Deus Cards

But what if you’re not producing enough goods to continue expanding, or you don’t have the available buildings needed to play a card? (And this will most definitely be the case.) Well…

Making an Offering to the Gods:

To make an offering you discard any number of cards out of your hand and gain certain resources or privileges. Two factors determine what you’ll get out of your offering:

  • The number of cards you discard will determine how many resources, gold or VP you’ll collect from the offering, or how many additional cards you’ll be allowed to hold in your hand over the normal 5.
  • The top face-up card you discard will determine which god you make the offering to, and thus which benefit you’ll receive. For instance, if you’re discarding 4 cards you will place them face-up in the discard pile, and only the one on top will be visible (your opponents won’t see the other 3 cards); it’s this god the corresponding offering is made to.

The benefits received from each god are illustrated on the player boards in symbol form, but they’re not the most intuitive set of symbols you’ll come across:

  • Neptune (blue/maritime): gain 2 gold per discarded card, as well as 1 maritime building (note you get only 1 building, regardless of how many cards are spent)
  • Ceres (green/production): gain 1 resource of your choice per discarded card, as well as 1 production building
  • Minerva (yellow/scientific): draw 1 additional card when refilling your hand for each card discarded, and gain 1 scientific building
  • Vesta (brown/civil): gain 1 victory point for 1 discarded card or 2 victory points for 2 or more discarded cards, as well as 1 civil building
  • Mars (red/military): gain 1 building of your choice for each card discarded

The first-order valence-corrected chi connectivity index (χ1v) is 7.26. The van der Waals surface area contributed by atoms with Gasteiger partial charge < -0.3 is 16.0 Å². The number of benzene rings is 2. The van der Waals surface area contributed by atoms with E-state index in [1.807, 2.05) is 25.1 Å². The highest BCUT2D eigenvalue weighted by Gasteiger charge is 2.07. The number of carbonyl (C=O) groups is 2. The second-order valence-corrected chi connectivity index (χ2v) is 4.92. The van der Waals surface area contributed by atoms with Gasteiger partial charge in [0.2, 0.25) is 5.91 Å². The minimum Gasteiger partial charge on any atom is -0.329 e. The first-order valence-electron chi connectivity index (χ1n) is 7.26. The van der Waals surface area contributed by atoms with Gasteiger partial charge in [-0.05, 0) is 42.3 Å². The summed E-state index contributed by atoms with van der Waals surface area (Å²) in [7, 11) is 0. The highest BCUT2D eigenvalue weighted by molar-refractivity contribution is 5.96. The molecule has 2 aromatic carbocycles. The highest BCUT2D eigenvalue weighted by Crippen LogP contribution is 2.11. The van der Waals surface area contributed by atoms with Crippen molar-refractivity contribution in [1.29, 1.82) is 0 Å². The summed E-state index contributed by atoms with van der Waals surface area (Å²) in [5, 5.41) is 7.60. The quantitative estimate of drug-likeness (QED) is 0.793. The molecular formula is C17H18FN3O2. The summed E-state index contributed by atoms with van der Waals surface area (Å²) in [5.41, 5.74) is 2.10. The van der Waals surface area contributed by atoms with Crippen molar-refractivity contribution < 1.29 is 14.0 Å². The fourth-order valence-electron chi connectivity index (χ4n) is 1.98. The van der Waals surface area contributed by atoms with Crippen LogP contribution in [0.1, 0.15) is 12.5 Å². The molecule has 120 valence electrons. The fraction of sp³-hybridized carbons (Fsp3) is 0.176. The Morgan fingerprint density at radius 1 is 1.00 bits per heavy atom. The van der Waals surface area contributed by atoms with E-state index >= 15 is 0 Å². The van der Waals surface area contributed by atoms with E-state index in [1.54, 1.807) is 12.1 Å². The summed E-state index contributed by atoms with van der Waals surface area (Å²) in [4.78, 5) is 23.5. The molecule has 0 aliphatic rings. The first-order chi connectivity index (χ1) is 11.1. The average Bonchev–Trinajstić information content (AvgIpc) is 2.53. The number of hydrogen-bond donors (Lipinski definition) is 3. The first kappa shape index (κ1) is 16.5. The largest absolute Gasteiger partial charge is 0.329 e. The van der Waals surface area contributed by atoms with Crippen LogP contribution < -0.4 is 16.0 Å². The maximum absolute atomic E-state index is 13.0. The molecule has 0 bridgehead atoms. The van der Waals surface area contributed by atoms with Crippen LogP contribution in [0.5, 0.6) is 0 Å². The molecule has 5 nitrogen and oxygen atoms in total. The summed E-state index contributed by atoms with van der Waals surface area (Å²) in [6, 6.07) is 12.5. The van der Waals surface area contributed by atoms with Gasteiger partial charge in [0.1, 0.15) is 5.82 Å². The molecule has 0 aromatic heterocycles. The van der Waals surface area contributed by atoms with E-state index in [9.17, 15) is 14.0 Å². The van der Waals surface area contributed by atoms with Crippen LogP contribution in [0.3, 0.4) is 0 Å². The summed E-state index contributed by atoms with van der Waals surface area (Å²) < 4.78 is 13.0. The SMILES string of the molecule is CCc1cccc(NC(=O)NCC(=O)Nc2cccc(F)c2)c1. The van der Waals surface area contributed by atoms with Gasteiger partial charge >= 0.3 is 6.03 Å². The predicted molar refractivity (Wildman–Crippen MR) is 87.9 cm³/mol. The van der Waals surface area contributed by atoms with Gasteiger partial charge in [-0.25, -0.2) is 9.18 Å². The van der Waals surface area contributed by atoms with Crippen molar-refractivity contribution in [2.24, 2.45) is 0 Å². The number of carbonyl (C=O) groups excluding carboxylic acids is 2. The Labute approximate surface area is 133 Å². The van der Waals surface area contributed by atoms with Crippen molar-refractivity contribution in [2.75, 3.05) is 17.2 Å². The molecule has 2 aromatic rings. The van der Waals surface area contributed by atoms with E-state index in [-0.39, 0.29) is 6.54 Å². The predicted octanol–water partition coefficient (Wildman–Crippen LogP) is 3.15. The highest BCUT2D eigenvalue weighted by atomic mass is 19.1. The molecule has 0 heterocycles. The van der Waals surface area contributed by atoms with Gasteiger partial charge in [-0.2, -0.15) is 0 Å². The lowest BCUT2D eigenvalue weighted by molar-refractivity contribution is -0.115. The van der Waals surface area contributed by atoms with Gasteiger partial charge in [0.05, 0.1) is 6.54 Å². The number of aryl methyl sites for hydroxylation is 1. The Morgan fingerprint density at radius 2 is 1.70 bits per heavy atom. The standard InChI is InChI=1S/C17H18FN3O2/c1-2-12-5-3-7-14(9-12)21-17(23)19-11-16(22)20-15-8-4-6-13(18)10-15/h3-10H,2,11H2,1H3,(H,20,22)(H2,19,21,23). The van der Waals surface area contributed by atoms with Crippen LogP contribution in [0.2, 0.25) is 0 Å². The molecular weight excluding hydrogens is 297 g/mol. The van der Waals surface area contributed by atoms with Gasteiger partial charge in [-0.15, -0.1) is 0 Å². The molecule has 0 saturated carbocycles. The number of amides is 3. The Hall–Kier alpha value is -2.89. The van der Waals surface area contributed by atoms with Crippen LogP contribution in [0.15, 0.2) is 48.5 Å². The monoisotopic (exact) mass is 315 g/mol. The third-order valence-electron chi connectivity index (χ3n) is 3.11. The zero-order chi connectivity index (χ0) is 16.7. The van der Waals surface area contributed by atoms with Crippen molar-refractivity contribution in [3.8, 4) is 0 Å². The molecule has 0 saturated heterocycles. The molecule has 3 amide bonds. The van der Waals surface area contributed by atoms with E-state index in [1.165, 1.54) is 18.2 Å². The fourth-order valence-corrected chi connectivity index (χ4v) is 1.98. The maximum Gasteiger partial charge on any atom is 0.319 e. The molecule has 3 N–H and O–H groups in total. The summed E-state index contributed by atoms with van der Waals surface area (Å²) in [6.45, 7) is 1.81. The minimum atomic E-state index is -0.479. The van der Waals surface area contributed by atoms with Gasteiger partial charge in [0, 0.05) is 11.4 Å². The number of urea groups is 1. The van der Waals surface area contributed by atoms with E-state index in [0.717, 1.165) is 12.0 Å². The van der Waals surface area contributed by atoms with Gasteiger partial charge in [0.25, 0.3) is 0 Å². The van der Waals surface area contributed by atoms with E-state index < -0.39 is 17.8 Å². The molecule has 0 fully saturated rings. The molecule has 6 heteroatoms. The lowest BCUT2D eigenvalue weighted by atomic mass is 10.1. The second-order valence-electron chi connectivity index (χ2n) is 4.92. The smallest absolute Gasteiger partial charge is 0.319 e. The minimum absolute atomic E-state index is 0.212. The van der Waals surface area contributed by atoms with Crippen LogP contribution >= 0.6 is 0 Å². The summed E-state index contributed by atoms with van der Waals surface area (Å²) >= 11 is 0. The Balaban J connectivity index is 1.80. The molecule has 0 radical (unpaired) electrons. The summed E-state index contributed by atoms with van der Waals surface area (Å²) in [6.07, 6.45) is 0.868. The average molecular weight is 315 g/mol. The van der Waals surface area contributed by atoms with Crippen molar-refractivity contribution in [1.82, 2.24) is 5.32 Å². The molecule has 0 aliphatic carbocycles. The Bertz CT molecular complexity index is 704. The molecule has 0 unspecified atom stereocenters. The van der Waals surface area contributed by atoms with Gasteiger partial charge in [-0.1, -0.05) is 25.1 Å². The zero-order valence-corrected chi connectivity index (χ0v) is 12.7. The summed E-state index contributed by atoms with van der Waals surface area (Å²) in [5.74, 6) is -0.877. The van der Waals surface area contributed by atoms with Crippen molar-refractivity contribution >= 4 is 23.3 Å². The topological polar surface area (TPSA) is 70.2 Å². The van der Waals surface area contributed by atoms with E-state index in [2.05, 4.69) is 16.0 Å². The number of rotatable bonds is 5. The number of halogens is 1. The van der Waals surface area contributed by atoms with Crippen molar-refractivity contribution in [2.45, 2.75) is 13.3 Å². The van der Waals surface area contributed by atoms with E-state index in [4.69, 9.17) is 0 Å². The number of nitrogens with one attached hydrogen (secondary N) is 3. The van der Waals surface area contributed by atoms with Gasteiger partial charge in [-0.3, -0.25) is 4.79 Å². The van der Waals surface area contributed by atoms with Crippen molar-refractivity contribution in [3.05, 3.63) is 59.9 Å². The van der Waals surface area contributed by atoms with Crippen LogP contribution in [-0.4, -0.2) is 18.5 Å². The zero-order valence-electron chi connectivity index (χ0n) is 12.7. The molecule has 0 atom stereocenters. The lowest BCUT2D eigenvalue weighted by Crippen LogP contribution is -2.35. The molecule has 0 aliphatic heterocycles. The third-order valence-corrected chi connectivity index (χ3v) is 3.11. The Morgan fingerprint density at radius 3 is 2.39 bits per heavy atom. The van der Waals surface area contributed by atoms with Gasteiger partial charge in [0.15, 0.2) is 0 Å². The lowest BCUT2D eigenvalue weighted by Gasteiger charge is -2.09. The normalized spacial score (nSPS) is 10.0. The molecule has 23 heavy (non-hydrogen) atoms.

• Jupiter (purple/temple): wild – choose 1 of the above benefits

You will need to have a building plan to focus on how you will accumulate your victory points. While some victory points are available from playing buildings and making offerings, the big victory points come from temples and barbarian villages.

There are 7 temples included in Deus, but you only use a complete allotment in a 4-player game. The temple count used in a game will equal the continent tiles used – in a 3-player game 6, and in a 2-player game 4. Temples are in a neutral white color, and all players are competing to build from the same pool. Once you build a temple it will guide your strategy; they provide end-of-game victory points based on certain conditions (for instance, 3 victory points for every space you have 3 buildings on at the end of the game, or 4 victory points for every mountain you occupy), and you’ll want to play to those conditions.

Deus Player Boards

Your first temple can be built at any time, but future temples can only be built when you complete a set of 5 other buildings. If your first temple is already in play and you want to build a second one, you will have to have a maritime fleet, production building, science building, civil building and military unit already on the board. This is why the player boards are indented on the right side – to provide an easy visual for allowed temples.

Your last source of larger amounts of victory points come from barbarian villages. At the start of the game a number of victory points equal to the number of bordering spaces is placed on each barbarian village (6 for an “embedded” village, 3 for a village on the periphery). Once a village is completely surrounded by buildings (these can be buildings from multiple players), the player with the most military units bordering the village wins the victory points. If any number of players are tied, the victory points are split evenly and any remainder is returned to the box.

Deus ends when either of two conditions is met:

  • The last temple is placed on the board
  • The last barbarian village is defeated

Once a condition has triggered game-end the current round is finished and one more round is played. This gives everybody a chance to make a final move to maximize victory points, and hopefully prevents players from ending with unfulfilled plans. Once finished, each player claims any victory point tokens awarded by their temples and the final tally is made.

Components

Deus Contents

The 7 continent tiles in Deus are of fine quality – not that thick but highly resistant to fraying at the edges. The bubbled shape of the continent tiles makes it so that they shift less during play than the flat-edged tiles used in many games.